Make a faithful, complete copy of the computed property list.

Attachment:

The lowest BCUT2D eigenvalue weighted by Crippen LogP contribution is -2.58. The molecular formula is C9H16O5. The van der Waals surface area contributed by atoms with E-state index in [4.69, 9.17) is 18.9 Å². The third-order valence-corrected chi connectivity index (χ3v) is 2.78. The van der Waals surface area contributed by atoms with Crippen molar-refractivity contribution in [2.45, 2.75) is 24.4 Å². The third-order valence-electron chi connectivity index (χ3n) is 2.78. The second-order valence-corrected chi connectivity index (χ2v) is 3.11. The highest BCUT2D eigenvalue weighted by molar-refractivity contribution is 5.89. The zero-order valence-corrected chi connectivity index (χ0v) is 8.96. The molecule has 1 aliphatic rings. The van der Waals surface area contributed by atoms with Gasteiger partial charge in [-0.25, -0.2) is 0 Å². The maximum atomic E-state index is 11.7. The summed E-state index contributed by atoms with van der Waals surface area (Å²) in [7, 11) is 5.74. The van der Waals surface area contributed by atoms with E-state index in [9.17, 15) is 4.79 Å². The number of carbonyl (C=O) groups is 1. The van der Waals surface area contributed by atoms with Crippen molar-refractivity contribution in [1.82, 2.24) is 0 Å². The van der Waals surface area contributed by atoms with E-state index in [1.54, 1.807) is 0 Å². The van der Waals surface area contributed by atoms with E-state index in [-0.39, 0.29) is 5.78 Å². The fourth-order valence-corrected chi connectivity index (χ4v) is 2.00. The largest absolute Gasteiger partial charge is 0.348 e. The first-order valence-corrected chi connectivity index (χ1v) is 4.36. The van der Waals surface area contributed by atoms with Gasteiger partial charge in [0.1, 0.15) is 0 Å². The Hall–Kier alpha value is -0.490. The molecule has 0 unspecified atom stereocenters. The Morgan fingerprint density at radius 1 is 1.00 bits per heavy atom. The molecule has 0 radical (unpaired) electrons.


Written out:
The lowest BCUT2D eigenvalue weighted by Crippen LogP contribution is -2.58. The molecular formula is C9H16O5. The van der Waals surface area contributed by atoms with E-state index in [4.69, 9.17) is 18.9 Å². The third-order valence-corrected chi connectivity index (χ3v) is 2.78. The van der Waals surface area contributed by atoms with Crippen molar-refractivity contribution in [2.45, 2.75) is 24.4 Å². The third-order valence-electron chi connectivity index (χ3n) is 2.78. The second-order valence-corrected chi connectivity index (χ2v) is 3.11. The highest BCUT2D eigenvalue weighted by molar-refractivity contribution is 5.89. The zero-order valence-corrected chi connectivity index (χ0v) is 8.96. The molecule has 1 aliphatic rings. The van der Waals surface area contributed by atoms with Gasteiger partial charge in [-0.25, -0.2) is 0 Å². The maximum atomic E-state index is 11.7. The summed E-state index contributed by atoms with van der Waals surface area (Å²) in [7, 11) is 5.74. The van der Waals surface area contributed by atoms with E-state index in [9.17, 15) is 4.79 Å². The number of carbonyl (C=O) groups is 1. The van der Waals surface area contributed by atoms with Crippen molar-refractivity contribution in [1.82, 2.24) is 0 Å². The van der Waals surface area contributed by atoms with E-state index in [1.54, 1.807) is 0 Å². The van der Waals surface area contributed by atoms with E-state index in [-0.39, 0.29) is 5.78 Å². The fourth-order valence-corrected chi connectivity index (χ4v) is 2.00. The largest absolute Gasteiger partial charge is 0.348 e. The first-order valence-corrected chi connectivity index (χ1v) is 4.36. The van der Waals surface area contributed by atoms with Gasteiger partial charge in [0.1, 0.15) is 0 Å². The Hall–Kier alpha value is -0.490. The molecule has 0 unspecified atom stereocenters. The Morgan fingerprint density at radius 1 is 1.00 bits per heavy atom. The molecule has 0 radical (unpaired) electrons.